The subject matter of The Post doesn’t sound like the type of subject matter that would win a big crowd, but it is a film worth seeing.
The story goes back in 1966 during the Vietnam War. Military analyst Daniel Ellsberg is in Vietnam with General Robert McNamara to document the progress of the war. McNamara admits to Ellsberg and President Johnson that the war is hopeless but has confidence in the effort, leaving Ellsberg disillusioned.
Years later, Ellsberg is now working for a military contractor and comes across classified documents showing the US’s decades-long involvement in the conflict in Vietnam going back to just a few years after World War II ended. Ellsberg discloses the documents to the New York Times.
It’s 1971. Katharine Graham is head of the Washington Post. It’s been a position she mastered with a lot of difficulty as it’s commonly seen as a ‘man’s position.’ Even though her family founded the Post, the position of the head went to her husband Philip instead of her. It was right after Philip’s suicide that Katharine became head. It’s not easy for a female to be head of a newspaper. Especially someone like Graham who has a good work ethic, but lacks experience and is constantly overruled by the aggressiveness of the men of the Post. On top of that, she seeks to gain an IPO for a stock market launch to propel the Post to greater strength. The Washington Post however is second-fiddle to the New York Times which always has the biggest news scoops, even the scoops of what’s happening in Washington.
Editor-in-chief Ben Bradlee is one of the men who work for her. He tries in vain to be one step ahead of the New York Times in coming up with the latest scoops, but falls short each time. Meanwhile McNamara, who is a friend of Graham’s, confesses to her of how he’s the subject of bad news in the New York Times. It’s through their constant expose of the government’s deception of the American public. However a court injunction blockades any further publication of such news by the Times.
Ellsberg is willing to provide the documents and opportunity to the Post to publish the stories. As they look through the stories to publish, lawyers to the Post advise against publishing the story, fearing the Nixon administration will press criminal charges. Graham seeks advice from McNamara, Bradlee and Post chairman Fritz Beebe of whether to publish. It’s made even more frustrating when the lawyer note that since the sources are the same as the New York Times, Graham herself could be charged with contempt of court. It’s a gamble. Graham risks terminating the newspaper her family established. Alternatively, the Post won such a legal battle, it would establish itself as a major journalism source, much on the same level as the New York Times.
She agrees to have the story published. The White House retaliated by taking both the Times and the Post to the Supreme Court to argue their case of publishing classified document information being a First Amendment Right. Both newspapers receive almost unanimous support from the other newspapers in the US and they win their Supreme Court battle 6-3. An infuriated Nixon bans the Post from the White House. And the rest is infamy… for Nixon.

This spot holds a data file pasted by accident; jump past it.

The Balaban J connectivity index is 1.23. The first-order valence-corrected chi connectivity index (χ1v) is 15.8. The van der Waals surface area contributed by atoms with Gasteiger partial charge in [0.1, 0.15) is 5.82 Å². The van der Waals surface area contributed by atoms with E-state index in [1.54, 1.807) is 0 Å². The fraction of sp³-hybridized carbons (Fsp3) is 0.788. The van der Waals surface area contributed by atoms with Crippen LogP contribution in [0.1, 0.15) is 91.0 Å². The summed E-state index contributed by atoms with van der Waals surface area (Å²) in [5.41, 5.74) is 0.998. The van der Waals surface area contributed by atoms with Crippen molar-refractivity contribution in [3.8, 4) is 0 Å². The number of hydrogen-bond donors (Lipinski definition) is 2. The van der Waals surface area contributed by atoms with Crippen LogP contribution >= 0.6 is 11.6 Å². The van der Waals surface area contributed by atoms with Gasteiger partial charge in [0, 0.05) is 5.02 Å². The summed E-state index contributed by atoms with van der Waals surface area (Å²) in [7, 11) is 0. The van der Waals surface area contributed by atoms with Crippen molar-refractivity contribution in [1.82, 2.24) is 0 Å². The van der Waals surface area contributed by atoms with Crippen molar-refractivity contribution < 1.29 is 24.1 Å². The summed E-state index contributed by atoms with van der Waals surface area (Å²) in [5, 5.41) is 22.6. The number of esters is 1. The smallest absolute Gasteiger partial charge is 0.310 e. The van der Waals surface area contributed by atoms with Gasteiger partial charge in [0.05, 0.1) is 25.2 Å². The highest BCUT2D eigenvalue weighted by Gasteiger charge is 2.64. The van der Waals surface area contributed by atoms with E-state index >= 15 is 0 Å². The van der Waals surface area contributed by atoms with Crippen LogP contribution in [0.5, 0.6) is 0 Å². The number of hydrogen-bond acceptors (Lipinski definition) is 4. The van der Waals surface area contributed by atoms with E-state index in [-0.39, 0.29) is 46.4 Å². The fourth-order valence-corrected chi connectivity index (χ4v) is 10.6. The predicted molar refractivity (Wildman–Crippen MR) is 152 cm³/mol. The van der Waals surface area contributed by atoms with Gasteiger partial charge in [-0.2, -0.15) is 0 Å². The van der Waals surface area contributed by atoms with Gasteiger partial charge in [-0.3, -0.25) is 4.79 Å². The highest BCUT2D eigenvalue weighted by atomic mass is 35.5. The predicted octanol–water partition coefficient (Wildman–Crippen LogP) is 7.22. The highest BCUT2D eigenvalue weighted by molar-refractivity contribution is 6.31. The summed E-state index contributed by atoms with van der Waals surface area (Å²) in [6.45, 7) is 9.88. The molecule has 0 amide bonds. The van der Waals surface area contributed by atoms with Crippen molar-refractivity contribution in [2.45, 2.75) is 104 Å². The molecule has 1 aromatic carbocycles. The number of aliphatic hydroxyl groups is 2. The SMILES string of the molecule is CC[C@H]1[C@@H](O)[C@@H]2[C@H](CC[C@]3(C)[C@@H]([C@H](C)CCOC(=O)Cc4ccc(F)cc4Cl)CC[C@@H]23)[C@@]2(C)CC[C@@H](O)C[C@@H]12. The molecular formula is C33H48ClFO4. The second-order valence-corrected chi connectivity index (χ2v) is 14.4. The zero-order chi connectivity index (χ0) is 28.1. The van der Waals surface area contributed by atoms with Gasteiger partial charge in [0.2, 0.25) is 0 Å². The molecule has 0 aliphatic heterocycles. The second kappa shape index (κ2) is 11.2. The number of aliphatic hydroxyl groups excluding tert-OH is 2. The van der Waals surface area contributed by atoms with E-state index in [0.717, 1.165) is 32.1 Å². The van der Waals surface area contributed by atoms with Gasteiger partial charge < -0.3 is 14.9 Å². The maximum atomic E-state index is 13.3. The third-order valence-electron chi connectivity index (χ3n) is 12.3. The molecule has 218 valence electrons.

The film is more than just about a top secret story that needed to be exposed and makes journalism history. The story is also about the newspaper behind the story. We shouldn’t forget that this came at a time when The New York Times was the newspaper that delivered the biggest news about what was happening in the Oval Office and the ones to do it first. Even though the Washington Post was the newspaper of Washington, DC, it was more of a second-fiddle newspaper like the newspapers of the rest of the cities. The New York Times lead and all other newspapers, including the Washington Post followed. This story allowed the Washington Post take pole position towards what was happening in Washington. This would also allow for the Washington Post to be the prime newspaper to go to upon the breaking of the Watergate Scandal. Even despite the Post competing against the Times, they united when they faced the heat of the freedom-of-speech debate and won together.
The film is not simply about a history-making story, a legal breakthrough or even a milestone for a newspaper. It’s also the personal story of Katharine Graham and how she had to achieve greatness for herself. Katharine Graham was born into the paper and assumed control of it right after her husband died. It was always tradition that a man headed the newspaper. After the suicide of her husband, she headed it. The paper her ancestors founded and the paper she wants to propel into marketability. This news story could help be the boost she needed, but the court injunction against the New York Times causes her to put it on hold. Basically she’s gambling everything with this touchy story: the Times, her status as a leader, her role as a woman with power, her role as a mother, even her own personal freedom. In the end, that one decision caused left all of us convinced she did the right thing. She did more than just allow a story. She did more than boost the profile of the Washington Post. She created a breakthrough in freedom of speech and freedom of press. On top of that, she earned the respect from her male colleagues. That was rare back in the early 70’s.